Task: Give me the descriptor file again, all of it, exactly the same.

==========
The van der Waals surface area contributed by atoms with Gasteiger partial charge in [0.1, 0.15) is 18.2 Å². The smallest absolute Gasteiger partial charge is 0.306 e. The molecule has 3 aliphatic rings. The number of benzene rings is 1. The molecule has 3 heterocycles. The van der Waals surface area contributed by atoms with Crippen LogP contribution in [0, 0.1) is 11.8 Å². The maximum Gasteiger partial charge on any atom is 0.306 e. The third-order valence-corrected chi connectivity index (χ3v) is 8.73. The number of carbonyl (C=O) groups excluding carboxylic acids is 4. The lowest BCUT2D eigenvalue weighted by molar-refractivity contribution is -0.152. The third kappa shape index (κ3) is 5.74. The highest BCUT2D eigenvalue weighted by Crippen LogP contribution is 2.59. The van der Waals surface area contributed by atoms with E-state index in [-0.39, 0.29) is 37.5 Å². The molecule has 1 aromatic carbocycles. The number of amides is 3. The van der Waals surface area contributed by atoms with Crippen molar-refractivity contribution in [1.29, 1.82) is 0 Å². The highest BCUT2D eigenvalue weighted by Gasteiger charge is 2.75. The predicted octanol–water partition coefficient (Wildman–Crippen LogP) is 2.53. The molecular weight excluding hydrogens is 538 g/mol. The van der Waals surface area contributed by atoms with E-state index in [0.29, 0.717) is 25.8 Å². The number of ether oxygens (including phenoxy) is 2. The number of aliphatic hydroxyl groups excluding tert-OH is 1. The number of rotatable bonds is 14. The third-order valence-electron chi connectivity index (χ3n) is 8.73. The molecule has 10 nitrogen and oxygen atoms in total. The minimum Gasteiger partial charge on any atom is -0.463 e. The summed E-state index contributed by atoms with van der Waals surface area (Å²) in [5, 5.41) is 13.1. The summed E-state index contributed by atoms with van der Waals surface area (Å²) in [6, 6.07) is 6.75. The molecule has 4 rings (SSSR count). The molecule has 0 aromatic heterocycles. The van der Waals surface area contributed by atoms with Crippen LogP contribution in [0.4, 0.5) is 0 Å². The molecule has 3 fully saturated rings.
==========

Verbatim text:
The van der Waals surface area contributed by atoms with Gasteiger partial charge in [0.1, 0.15) is 18.2 Å². The smallest absolute Gasteiger partial charge is 0.306 e. The molecule has 3 aliphatic rings. The number of benzene rings is 1. The molecule has 3 heterocycles. The van der Waals surface area contributed by atoms with Crippen LogP contribution in [0, 0.1) is 11.8 Å². The maximum Gasteiger partial charge on any atom is 0.306 e. The third-order valence-corrected chi connectivity index (χ3v) is 8.73. The number of carbonyl (C=O) groups excluding carboxylic acids is 4. The lowest BCUT2D eigenvalue weighted by molar-refractivity contribution is -0.152. The third kappa shape index (κ3) is 5.74. The highest BCUT2D eigenvalue weighted by Crippen LogP contribution is 2.59. The van der Waals surface area contributed by atoms with E-state index in [-0.39, 0.29) is 37.5 Å². The molecule has 1 aromatic carbocycles. The number of amides is 3. The van der Waals surface area contributed by atoms with Crippen molar-refractivity contribution in [1.29, 1.82) is 0 Å². The highest BCUT2D eigenvalue weighted by Gasteiger charge is 2.75. The predicted octanol–water partition coefficient (Wildman–Crippen LogP) is 2.53. The molecular weight excluding hydrogens is 538 g/mol. The van der Waals surface area contributed by atoms with E-state index in [0.29, 0.717) is 25.8 Å². The number of ether oxygens (including phenoxy) is 2. The number of aliphatic hydroxyl groups excluding tert-OH is 1. The number of rotatable bonds is 14. The third-order valence-electron chi connectivity index (χ3n) is 8.73. The molecule has 10 nitrogen and oxygen atoms in total. The minimum Gasteiger partial charge on any atom is -0.463 e. The summed E-state index contributed by atoms with van der Waals surface area (Å²) in [5, 5.41) is 13.1. The summed E-state index contributed by atoms with van der Waals surface area (Å²) in [6, 6.07) is 6.75. The molecule has 4 rings (SSSR count). The molecule has 0 aromatic heterocycles. The van der Waals surface area contributed by atoms with Crippen LogP contribution in [0.4, 0.5) is 0 Å². The molecule has 3 fully saturated rings.